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The 104th legislative session comes to a close, eleven senators say goodbye.
As the session comes to an end, Senators must say goodbye to eleven colleagues, including Speaker Galen Hadley, all of whom are pictured on the next page.
During this short session, the legislature passed 216 bills, including prison reform legislation, funding for roads, and property tax relief. Nearly all priority bills were debated, and 76 were passed into law. This includes my priority bill, LB947, the details of which are also on the next page, including a quote from my first floor speech on the bill.
Early this month, my bill, LB741 was amended into Senator John Murante’s LB874. LB874 will make several changes to Nebraska’s election laws. The original bill makes the process for filling vacancies on school boards consistent statewide with the stipulation that an appointee will fill a vacancy for the remainder of the unexpired term.
As passed, LB874 includes provisions of four additional bills, including my bill. LB741 removes from the list of banned electioneering practices the display of yard signs on private property within 200 feet of a polling place. However, this does not include properties that are under common ownership with the polling place.
Other additions include provisions from Senator Adam Morfeld allowing for ballot selfies, and Senator Joni Craighead changing the deadline to request a vote-by-mail ballot.
LB874 was passed by the legislature with a 45-0 vote.
On the final day of session, the legislature debated LB947: a bill to provide for the issuance of professional or commercial licenses for DACA recipients. After having passed LB947 on Final Reading with 33 affirmative votes, the bill was returned to the legislature on day 60 without approval from the governor.
To qualify for the federal DACA program, residents must have: lived in the US since June, 2007; been no older than 31 as of June, 2012; entered the country before turning sixteen; attended school, earned a diploma, or have been honorably discharged from the U.S. Armed Forces; and not been convicted of a felony or significant misdemeanor.
On day 60, the bill’s sponsor, Senator Heath Mello, offered a motion to override the governor’s veto. To override a veto, the affirmative. After two hours of debate, the body voted 31-13 to override the veto of LB947.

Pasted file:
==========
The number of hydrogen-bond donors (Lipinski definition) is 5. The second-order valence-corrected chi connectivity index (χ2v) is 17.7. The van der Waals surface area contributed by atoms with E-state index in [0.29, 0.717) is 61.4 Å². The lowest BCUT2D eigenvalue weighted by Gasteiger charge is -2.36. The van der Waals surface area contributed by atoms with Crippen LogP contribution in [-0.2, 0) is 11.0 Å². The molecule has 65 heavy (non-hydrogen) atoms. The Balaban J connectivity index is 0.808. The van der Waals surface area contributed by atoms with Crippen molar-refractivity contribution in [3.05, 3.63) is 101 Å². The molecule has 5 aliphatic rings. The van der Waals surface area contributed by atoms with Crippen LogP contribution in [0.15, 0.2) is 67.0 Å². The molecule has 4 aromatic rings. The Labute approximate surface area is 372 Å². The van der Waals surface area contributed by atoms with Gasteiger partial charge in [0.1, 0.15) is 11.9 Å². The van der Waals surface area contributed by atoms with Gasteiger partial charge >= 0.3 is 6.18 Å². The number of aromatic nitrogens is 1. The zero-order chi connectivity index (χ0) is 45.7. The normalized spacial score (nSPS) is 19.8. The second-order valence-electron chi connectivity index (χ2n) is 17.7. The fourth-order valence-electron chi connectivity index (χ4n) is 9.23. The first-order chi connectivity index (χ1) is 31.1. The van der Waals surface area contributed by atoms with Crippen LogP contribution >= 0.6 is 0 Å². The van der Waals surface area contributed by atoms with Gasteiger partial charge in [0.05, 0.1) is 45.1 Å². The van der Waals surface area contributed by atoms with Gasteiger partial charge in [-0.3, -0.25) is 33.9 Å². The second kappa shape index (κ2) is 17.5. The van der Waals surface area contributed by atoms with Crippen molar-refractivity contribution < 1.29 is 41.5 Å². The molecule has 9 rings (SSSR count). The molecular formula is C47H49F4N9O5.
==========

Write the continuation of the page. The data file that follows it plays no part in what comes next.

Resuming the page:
“Time and time again we’ve heard about the importance of workforce development, and its critical connection to the future growth of our state… With LB947, we have an opportunity to ensure that young Nebraskans have the full opportunity to obtain a professional license to join their ideal profession.”
I chose LB947 as my personal priority bill to address the inability of so many Nebraskans to become professionals. Throughout session, my office received dozens of emails and phone calls in support of this legislation. I’m happy we were successful in passing LB947, because I believe our state supports DACA recipients making a life in Nebraska, supporting their families, and supporting their community.
The 105th Legislative Session will begin January 4th, 2017 for a 90 day session.
As always, thanks for reading!
Published April 7, 2016
Lawmakers gave final approval April 7 to a bill that makes a number of changes to the state’s election laws.
LB874, introduced by Gretna Sen. John Murante, makes the process for filling vacancies on school boards consistent statewide by stipulating that an appointee will fill a vacancy for the remainder of the unexpired term.
The bill includes provisions of four additional bills.
LB879, originally introduced by Murante, changes the requirement to place a candidate’s name on the partisan general election ballot by petition to at least 10 percent of the registered voters entitled to vote for the office.
LB787, originally introduced by Lincoln Sen. Adam Morfeld, allows a voter to voluntarily photograph his or her ballot after it is marked and reveal the photograph.
LB741, originally introduced by Lincoln Sen. Matt Hansen, removes from the list of banned electioneering practices the display of yard signs on private property within 200 feet of a polling place that is not under common ownership with the polling place.
LB682, originally introduced by Omaha Sen. Joni Craighead, changes the deadline for a voter to request a vote-by-mail ballot from 4 p.m. of the Wednesday preceding the election to the close of business on the second Friday preceding the election.
The bill also designates the 22nd day before an election as the earliest date that an election commissioner or county clerk may send out vote-by-mail ballots. That date currently is the 20th day before an election.
LB874 passed on a 45-0 vote and takes effect immediately.